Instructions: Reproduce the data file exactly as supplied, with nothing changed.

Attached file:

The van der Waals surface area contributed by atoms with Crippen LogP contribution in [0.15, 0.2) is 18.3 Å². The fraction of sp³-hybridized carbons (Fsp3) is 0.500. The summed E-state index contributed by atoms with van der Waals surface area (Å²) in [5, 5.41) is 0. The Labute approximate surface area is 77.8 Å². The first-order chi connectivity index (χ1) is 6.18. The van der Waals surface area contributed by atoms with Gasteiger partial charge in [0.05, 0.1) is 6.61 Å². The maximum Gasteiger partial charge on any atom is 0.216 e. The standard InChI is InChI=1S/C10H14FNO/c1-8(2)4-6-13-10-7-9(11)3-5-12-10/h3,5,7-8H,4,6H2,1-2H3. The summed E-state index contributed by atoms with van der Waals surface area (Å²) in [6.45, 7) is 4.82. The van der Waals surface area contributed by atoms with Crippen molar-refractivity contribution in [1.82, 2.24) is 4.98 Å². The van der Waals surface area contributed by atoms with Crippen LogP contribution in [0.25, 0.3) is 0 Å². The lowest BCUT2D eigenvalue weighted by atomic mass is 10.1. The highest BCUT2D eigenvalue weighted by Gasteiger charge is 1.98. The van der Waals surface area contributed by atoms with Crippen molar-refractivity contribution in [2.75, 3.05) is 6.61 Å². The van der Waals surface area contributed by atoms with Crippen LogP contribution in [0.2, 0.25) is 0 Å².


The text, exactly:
The van der Waals surface area contributed by atoms with Crippen LogP contribution in [0.15, 0.2) is 18.3 Å². The fraction of sp³-hybridized carbons (Fsp3) is 0.500. The summed E-state index contributed by atoms with van der Waals surface area (Å²) in [5, 5.41) is 0. The Labute approximate surface area is 77.8 Å². The first-order chi connectivity index (χ1) is 6.18. The van der Waals surface area contributed by atoms with Gasteiger partial charge in [0.05, 0.1) is 6.61 Å². The maximum Gasteiger partial charge on any atom is 0.216 e. The standard InChI is InChI=1S/C10H14FNO/c1-8(2)4-6-13-10-7-9(11)3-5-12-10/h3,5,7-8H,4,6H2,1-2H3. The summed E-state index contributed by atoms with van der Waals surface area (Å²) in [6.45, 7) is 4.82. The van der Waals surface area contributed by atoms with Crippen molar-refractivity contribution in [1.82, 2.24) is 4.98 Å². The van der Waals surface area contributed by atoms with Crippen LogP contribution in [0.25, 0.3) is 0 Å². The lowest BCUT2D eigenvalue weighted by atomic mass is 10.1. The highest BCUT2D eigenvalue weighted by Gasteiger charge is 1.98. The van der Waals surface area contributed by atoms with Crippen molar-refractivity contribution in [2.75, 3.05) is 6.61 Å². The van der Waals surface area contributed by atoms with Crippen LogP contribution in [0.2, 0.25) is 0 Å².